MUSICA GETUTSCHT–Pentimento returns to the Loring-Greenough House
April 3, 2011
Musica getutscht (literally "music Teutonicized" or "music translated into German") is the title of the earliest printed treatise on musical instruments, written by Sebastian Virdung in 1511. Pentimento traces the development of German music from the late 15th century to the end of the 16th through the lute intabulations of the great German lutenists. Beginning with the organist Conrad Paumann (whose tombstone also depicts him playing organetto, surrounded by a harp, lute and recorder), the program will include selections from the famous "Glogauer Liederbuch" (a collection of German songs compiled about 1480) and music of organist & lutenist Arnolt Schlick. Multiple settings of some of the most famous and beautiful songs of the German Renaissance ("Elslein, leibes Elselein" and "Innsbruck, ich muss dich lassen"), and part-songs arranged for solo & lute by Hans Newsidler round out the first half of the program. Music for the wire-strung cittern opens the second half of the program, with solos, a German take on the Italian 'villanella' (peasant songs) and a group of character dances (Gypsies' Dance, Peddler's Dance, Nun's Dance & Jew's Dance"). Two elaborate settings of Cipriano da Rore's beautiful madrigal "Ancor che col partire" round out the program, on Sunday, April 3, 2011, at 3:00 p.m. at the historic Loring-Greenough House, 12 South Street, Jamaica Plain.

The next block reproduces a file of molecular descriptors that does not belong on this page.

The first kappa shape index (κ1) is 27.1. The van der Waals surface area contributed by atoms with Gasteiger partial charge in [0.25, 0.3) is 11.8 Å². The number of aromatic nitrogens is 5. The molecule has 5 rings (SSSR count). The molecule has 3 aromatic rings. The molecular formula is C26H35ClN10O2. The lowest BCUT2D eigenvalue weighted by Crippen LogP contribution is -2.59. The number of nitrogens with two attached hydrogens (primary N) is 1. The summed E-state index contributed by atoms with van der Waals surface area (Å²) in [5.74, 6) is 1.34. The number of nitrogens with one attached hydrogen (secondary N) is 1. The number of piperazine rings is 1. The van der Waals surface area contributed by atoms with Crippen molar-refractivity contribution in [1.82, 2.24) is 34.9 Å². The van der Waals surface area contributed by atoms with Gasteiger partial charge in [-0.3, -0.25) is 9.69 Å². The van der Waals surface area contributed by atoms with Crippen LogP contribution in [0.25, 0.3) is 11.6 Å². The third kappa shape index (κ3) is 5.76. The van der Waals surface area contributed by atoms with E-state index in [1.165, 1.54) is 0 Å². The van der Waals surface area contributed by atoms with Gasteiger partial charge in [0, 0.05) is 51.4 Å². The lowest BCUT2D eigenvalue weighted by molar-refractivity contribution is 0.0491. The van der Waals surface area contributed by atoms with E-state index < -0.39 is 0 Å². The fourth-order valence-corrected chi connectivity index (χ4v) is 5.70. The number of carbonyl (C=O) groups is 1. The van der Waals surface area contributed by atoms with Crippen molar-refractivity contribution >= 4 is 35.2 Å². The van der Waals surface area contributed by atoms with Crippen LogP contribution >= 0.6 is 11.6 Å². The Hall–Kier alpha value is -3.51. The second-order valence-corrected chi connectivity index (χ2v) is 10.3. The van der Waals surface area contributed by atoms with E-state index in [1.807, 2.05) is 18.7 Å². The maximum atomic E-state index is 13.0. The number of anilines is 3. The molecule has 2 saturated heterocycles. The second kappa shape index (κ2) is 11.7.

Afternoon tea follows the program.
The Sunday Afternoon at the ‘Greenough House series recreates the atmosphere of 18th and 19th century “musical afternoons” in the 1760 Loring-Greenough House on the first and third Sundays of each month, October through May. Tickets are available at the door: donation $15 ($10 seniors, students and JPTC members). Space is limited; reservations are suggested—call 617-524-3158 or email email@example.com.